‘Our arts don’t need government funding to achieve success’

The Beatles performing in 1964. (AP Photo/File)

The Beatles performing in 1964. (AP Photo/File) - Credit: AP

Now here's some cultural history for you, viewed, as it were, through the other end of the binoculars. To their fathers, many of whom had done military service, their sons, born, like David Bowie, just after the Second World War, must have been something of a disappoint-ment. It was often said by that generation that their offspring were 'LMF – lacking moral fibre'.

Where will the next David Bowie come from? Photo credit: Yui Mok/PA Wire

Where will the next David Bowie come from? Photo credit: Yui Mok/PA Wire - Credit: PA

In their great-grandfathers' time, Britain had been a global military and imperial power. In their own fathers' memories, Britain had still been a significant manufacturing nation. Now, within only years of the young Queen Elizabeth's coronation, it was said Britain was 'going to the dogs'. When National Service was scrapped in 1960, former soldiers, with a jangle of new pop music in the background, wrung their hands in despair. Regarding these new teenagers: pale, round-shouldered, effete and disinclined to graft, their parents remarked that we as a nation were finished.

Fifty years later it transpires they may have been overly pessimistic. Britain, while never having recaptured its empire, its military clout, nor its place as a manufacturing leviathan, within the past 60 years, has re-invented itself as a cultural superpower.

When the historians of the future look back, they may say of us: '...and yet, for all their apparent philistinism, their drunkeness, vulgarity, brawling and obsession with property prices, the New Elizabethans created a cultural powerhouse unrivalled throughout the world.

'During Queen Elizabeth II's reign, Britain's popular musicians were regarded as the best and the most inventive in the world. Her film directors, actors, writers and technicians astonished and delighted audiences. In fashion, art and literature, the mere mention that its creators were British might in be an international access pass.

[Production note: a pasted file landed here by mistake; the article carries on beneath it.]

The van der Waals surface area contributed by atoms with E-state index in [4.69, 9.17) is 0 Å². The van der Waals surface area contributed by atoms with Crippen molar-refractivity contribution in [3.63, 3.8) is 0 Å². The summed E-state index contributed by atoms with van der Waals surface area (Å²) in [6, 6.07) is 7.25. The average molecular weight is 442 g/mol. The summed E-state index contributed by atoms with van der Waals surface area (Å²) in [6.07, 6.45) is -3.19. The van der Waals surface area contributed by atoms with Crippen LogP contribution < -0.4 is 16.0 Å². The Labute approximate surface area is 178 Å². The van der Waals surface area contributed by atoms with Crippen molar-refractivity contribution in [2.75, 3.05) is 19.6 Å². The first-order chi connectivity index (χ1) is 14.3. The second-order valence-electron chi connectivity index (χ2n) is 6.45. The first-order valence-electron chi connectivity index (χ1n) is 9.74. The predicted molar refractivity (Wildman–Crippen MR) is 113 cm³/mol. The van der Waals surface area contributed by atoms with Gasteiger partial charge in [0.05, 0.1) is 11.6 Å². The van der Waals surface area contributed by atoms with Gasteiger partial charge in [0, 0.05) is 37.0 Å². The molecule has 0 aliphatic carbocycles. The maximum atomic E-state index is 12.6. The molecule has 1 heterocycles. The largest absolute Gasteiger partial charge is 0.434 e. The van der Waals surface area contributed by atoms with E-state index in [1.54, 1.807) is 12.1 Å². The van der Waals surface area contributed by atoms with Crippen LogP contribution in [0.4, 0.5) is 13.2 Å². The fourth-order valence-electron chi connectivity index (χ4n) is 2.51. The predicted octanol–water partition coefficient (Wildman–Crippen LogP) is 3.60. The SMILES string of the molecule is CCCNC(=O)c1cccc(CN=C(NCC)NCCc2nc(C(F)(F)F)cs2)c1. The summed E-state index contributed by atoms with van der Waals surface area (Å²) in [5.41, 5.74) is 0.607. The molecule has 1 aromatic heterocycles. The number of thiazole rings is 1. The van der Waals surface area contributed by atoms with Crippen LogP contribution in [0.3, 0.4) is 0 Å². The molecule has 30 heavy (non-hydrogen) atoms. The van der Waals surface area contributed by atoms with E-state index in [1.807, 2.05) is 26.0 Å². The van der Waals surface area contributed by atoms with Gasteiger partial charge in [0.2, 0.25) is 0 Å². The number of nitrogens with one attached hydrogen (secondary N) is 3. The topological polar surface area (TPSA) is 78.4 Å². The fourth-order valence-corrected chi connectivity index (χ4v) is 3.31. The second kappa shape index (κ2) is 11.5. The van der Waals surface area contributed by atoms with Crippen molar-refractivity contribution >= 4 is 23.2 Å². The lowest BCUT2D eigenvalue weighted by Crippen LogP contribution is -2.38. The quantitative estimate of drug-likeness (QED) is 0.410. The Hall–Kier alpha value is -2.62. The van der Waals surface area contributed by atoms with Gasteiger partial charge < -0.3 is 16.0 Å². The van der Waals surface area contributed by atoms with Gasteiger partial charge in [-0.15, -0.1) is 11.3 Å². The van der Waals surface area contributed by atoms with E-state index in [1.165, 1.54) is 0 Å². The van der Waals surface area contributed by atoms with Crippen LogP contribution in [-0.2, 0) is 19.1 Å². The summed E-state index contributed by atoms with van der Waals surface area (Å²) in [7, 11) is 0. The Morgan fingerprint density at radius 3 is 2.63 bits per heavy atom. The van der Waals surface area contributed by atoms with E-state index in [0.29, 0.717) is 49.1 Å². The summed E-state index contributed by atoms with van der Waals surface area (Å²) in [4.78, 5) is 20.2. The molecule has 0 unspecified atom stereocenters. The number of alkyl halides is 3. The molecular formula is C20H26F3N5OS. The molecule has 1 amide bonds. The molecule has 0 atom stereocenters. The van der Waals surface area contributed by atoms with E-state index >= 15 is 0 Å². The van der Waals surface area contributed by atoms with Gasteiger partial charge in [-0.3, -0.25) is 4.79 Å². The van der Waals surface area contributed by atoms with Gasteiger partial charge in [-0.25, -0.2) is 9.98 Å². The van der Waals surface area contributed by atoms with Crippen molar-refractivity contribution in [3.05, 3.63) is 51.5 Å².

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'During Elizabeth II's reign, if you had walked around the UK from north to south, you would have heard the sound of pop music spilling from the backrooms of the humblest pubs. In summer, during the early 21st century, many towns and villages held their own yearly music festivals in imitation of much larger ones like the Glastonbury and V Festivals.

'So popular were these smaller events, that many local entertainers were happy to perform free. The cornershops and newsagent windows were thick with a foliage of A4 posters, advertising music and comedy events, art classes, guitar lessons and small art exhibitions.

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'At times, it might almost have seemed that there were more arts practitioners and events than there could possibly be consumers to enjoy them. At the top level, however, early Elizabethan entertainers such as The Beatles, the Rolling Stones and Led Zeppelin commanded huge fees to play for audiences often numbering hundreds of thousands. The popularity of such acts helped effect changes in fashion, language and behaviour. Traditional social and hierarchical barriers tumbled.

'When the globally-famous David Bowie died, there was an unprecedented outpouring of grief for the passing of a genius. Bowie was even legitimately credited with having helped precipitate the fall of the Berlin Wall.

'The extraordinary thing about salient New Elizabethans such as David Bowie and Keith Richards is that hardly any of them had received more than a basic state education. None were mentored by those of power and influence. It must have been galling, or baffling, for the establishment of the time to observe the rapid rise of people such as David Bailey, Vivienne Westwood, Tracey Emin and J K Rowling.

'As for the various governments of the New Elizabethan Age, while they may have been nonplussed by the fame of these self-styled luminaries, they enjoyed basking in the glow which resulted.

'It would have been an awkward situation, as the new cultural giants, many of whom had sprung not from Britain's capital but from her dull estuarine suburbs, made their mark internationally.

'What else could their rulers do, but shake hands awkwardly with them, while dishing out the odd medal or knighthood?

'Had they been undervalued in their own land, our Bowies or our Rowlings? Only, as usual, by a handful of the most fustian intellectuals. In New Elizabethan times, though, the bien pensant of the quality press, still complained the arts were underfunded by the government.

'Did our popular arts really need funding to achieve success? Almost certainly not, it now seems. The more a government leaves its native talent to get on with its work unhampered by any kind of patronage or administration, the richer the results.

'The Beatles, for example, never received any bursaries. David Bowie paid for his own dance lessons. The Sex Pistols received no start-up loans. The New Elizabethans may yet rival their 16th century namesakes. We should hold our heads up with pride.'

•Martin Newell is an East Anglian singer-songwriter and poet. The views above are those of Mr Newell.

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